High Availability Options

Lets face it, today’s disk drives are faster, have higher capacity, and are less expensive than ever before, but I don’t think anyone would say they are more reliable. And worse, disks are no longer repaired when they fail, they are replaced. As we store more and more data on our systems it is imperative that we protect that data.

So what are the options for data protection? First, we have to get clear definitions of two terms, namely Fault Tolerance and High Availability. Fault tolerance simply means that a disk failure does not result in lost production data. High availability means not only do you not lose production data as a result of a disk failure, but you also don’t have any system down time also. Logging and shadowing are generally considered fault tolerant solutions. If you are considering high availability or fault tolerance then this paper should help get you versed in the terms you will encounter.

Fault Tolerant products such as Image Database Logging and Netbase Shadowing/Shareplex are still good options, but they require a manual recovery effort to bring the system back up to date after a disk failure. User volumes will greatly lessen the overall impact of a failed disk, but they will not entirely eliminate lost data. Shadowing cannot be considered a high availability option unless several factors are considered. First, the shadow system must have enough horsepower to handle the load that the master system does. Second, there must be an automatic switchover process to move all connections to the backup machine. Typically this would be done via a DNS server pointing all new connections to the slave machine’s IP address. This works very effectively for Web Enabled machines that are processing stateless connections. Third, much planning of source control and production control must be maintained so that the shadow machine is ready to handle the processing. This is can be a major issue in terms of performance and application viability on systems where the shadow system is also used for testing and development.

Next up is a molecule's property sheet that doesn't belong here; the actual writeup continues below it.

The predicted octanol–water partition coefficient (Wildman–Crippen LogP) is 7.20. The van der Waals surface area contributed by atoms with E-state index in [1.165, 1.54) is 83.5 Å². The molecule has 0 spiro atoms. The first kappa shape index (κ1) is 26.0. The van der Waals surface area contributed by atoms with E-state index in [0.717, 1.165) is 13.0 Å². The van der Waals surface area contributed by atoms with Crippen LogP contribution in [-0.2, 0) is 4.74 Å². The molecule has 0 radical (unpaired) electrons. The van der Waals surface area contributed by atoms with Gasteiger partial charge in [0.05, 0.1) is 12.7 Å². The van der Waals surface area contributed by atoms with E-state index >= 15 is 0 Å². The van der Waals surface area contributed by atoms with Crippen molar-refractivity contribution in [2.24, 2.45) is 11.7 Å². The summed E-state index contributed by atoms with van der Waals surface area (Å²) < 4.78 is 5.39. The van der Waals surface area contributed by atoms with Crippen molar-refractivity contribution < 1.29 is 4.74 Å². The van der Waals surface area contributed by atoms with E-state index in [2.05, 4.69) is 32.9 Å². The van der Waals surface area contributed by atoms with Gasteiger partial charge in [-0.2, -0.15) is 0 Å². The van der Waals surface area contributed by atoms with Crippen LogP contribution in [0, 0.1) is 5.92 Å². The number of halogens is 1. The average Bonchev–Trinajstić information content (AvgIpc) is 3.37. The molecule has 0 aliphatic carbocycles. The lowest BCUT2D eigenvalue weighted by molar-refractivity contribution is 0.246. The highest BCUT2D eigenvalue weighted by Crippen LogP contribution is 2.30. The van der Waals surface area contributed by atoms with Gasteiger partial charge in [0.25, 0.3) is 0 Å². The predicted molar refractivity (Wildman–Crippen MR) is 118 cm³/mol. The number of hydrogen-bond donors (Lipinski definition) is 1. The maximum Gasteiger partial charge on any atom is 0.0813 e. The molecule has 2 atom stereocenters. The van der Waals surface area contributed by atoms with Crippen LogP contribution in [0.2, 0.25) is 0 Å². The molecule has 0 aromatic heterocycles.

High Availability options include:

  • EMC Disk Arrays. Generally high-end applications as far as size. EMC disks are reliable, scaleable, and the most expensive. You can also host multiple systems (and combined types of systems MPE, UNIX, NT) on a single array which is an attractive option. Also, EMC does all of the maintenance on the array, diagnostics, etc. Some people like to outsource the whole thing; others don’t like the feeling that they don’t have complete control.